Recent DNA testing into the nutritional benefits of raisins has led to the discovery of some startling information regarding the dried fruits origin. For many years raisins were thought to be dried grapes or at the very least small sultanas but the findings have put this definition into serious doubt.
The structural helix dissemination of the fruits genetic loop-print shows the fruit to have more in common with a dinosaur bone than a grape. The research also showed the raisin to have a 15% horse-meat content but this is thought to have been injected at a later stage in order to give the raisin its marketable sugary shine which is similar in its genetic structure to a thoroughbreds shiny mane.
It has long been assumed that over time when a grape dries it gradually raisinizes but it seems no one has ever stuck around to observe the process come to fruition. Using stop-motion filming techniques similar to those used by the late Tony Hart to animate Morph, experts discovered the grapes simply decomposed and did not become shiny raisins as expected.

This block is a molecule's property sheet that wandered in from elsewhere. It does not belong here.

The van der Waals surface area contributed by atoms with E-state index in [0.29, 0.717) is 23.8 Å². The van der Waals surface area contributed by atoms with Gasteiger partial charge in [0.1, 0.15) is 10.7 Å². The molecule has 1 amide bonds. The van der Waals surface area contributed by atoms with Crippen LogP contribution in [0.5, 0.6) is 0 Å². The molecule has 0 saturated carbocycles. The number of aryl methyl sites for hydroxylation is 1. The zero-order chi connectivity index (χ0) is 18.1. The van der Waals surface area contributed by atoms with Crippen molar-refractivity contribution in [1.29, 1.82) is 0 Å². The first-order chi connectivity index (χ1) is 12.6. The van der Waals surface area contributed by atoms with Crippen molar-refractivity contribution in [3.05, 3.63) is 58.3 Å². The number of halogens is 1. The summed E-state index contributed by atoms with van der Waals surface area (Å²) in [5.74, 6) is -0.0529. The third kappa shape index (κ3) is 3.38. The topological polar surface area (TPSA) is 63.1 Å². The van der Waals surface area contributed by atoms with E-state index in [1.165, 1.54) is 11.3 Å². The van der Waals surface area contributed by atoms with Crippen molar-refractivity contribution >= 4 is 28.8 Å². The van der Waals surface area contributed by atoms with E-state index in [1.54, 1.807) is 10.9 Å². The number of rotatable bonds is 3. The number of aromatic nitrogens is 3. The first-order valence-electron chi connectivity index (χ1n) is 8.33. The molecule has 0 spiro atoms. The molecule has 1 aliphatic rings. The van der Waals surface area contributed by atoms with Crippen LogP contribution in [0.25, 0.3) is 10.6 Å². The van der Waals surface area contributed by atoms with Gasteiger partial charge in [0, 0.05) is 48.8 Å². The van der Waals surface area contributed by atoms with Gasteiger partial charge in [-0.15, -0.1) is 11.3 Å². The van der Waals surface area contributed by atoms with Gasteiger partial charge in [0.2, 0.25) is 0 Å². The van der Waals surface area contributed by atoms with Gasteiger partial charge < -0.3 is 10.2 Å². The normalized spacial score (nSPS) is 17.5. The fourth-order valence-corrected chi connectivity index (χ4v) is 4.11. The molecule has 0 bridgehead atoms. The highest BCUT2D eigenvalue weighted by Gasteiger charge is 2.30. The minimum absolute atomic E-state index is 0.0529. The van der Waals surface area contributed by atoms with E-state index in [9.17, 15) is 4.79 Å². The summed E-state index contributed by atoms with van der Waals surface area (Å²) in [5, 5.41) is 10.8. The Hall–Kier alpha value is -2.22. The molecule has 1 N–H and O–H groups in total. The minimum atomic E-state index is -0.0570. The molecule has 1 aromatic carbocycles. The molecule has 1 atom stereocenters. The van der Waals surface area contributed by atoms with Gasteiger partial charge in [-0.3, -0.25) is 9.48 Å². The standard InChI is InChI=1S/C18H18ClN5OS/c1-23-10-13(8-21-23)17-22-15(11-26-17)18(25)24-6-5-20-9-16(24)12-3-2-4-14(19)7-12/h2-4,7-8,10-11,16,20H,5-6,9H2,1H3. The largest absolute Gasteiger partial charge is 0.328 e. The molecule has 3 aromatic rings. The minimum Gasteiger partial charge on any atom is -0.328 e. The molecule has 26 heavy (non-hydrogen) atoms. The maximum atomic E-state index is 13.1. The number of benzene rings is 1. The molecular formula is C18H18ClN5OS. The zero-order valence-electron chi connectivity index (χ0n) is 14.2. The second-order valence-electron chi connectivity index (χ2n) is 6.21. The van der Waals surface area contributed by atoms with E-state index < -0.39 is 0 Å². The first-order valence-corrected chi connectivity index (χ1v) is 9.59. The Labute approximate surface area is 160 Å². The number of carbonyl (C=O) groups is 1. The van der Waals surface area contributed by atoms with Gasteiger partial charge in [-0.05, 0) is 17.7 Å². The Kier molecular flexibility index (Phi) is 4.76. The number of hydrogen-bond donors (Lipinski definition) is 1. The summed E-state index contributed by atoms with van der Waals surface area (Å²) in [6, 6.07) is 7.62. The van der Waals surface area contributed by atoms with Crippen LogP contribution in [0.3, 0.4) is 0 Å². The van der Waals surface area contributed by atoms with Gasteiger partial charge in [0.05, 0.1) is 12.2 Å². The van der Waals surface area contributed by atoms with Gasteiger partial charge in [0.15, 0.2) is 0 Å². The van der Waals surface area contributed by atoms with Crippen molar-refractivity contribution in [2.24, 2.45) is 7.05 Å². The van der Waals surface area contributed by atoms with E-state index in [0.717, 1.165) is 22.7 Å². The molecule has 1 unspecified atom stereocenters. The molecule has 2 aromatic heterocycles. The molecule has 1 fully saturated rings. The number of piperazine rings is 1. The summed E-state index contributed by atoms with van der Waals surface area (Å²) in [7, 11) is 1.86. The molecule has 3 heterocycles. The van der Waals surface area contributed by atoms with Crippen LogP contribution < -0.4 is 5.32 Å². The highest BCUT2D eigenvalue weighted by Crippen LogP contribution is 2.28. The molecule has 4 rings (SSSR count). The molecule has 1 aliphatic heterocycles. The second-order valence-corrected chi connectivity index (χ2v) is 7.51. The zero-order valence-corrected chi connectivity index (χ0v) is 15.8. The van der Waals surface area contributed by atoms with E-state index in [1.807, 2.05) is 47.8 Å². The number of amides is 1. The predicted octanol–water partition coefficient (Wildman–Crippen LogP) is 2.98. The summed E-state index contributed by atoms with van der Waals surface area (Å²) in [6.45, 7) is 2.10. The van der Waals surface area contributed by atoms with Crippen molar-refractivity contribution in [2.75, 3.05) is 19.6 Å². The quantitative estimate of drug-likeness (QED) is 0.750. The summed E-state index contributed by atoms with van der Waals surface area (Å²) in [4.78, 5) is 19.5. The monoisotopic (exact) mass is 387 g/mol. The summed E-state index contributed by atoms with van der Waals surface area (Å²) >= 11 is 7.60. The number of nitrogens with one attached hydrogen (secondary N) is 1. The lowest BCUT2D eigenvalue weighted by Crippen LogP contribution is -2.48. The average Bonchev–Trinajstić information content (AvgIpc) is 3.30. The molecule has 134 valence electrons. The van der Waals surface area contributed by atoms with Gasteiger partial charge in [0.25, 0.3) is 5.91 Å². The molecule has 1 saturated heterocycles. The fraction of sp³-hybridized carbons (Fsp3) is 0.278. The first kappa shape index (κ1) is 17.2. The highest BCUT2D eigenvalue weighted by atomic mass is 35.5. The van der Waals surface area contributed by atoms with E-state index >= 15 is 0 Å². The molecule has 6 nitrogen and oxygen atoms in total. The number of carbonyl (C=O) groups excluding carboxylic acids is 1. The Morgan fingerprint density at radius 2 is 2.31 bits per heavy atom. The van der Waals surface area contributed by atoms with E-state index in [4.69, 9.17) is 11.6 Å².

Further testing into the supposed genetic structure found striking DNA similarities to that of fossilized dinosaur remains. There are varied hypothesizes into the new found origins, the front-runner at the moment being they are small dinosaur droppings which have evaded decomposition or fossilization due to an inherent twisted shard of genetic re-verb. Experts are still puzzled as to how they are often found so close to rotting grapes but at this stage are putting it down to coincidence.
Further testing needs to take place before raisins are officially re-classified but according to Hollywood rumour the next Jurassic Park installment will be portrayed from a Raisins perspective.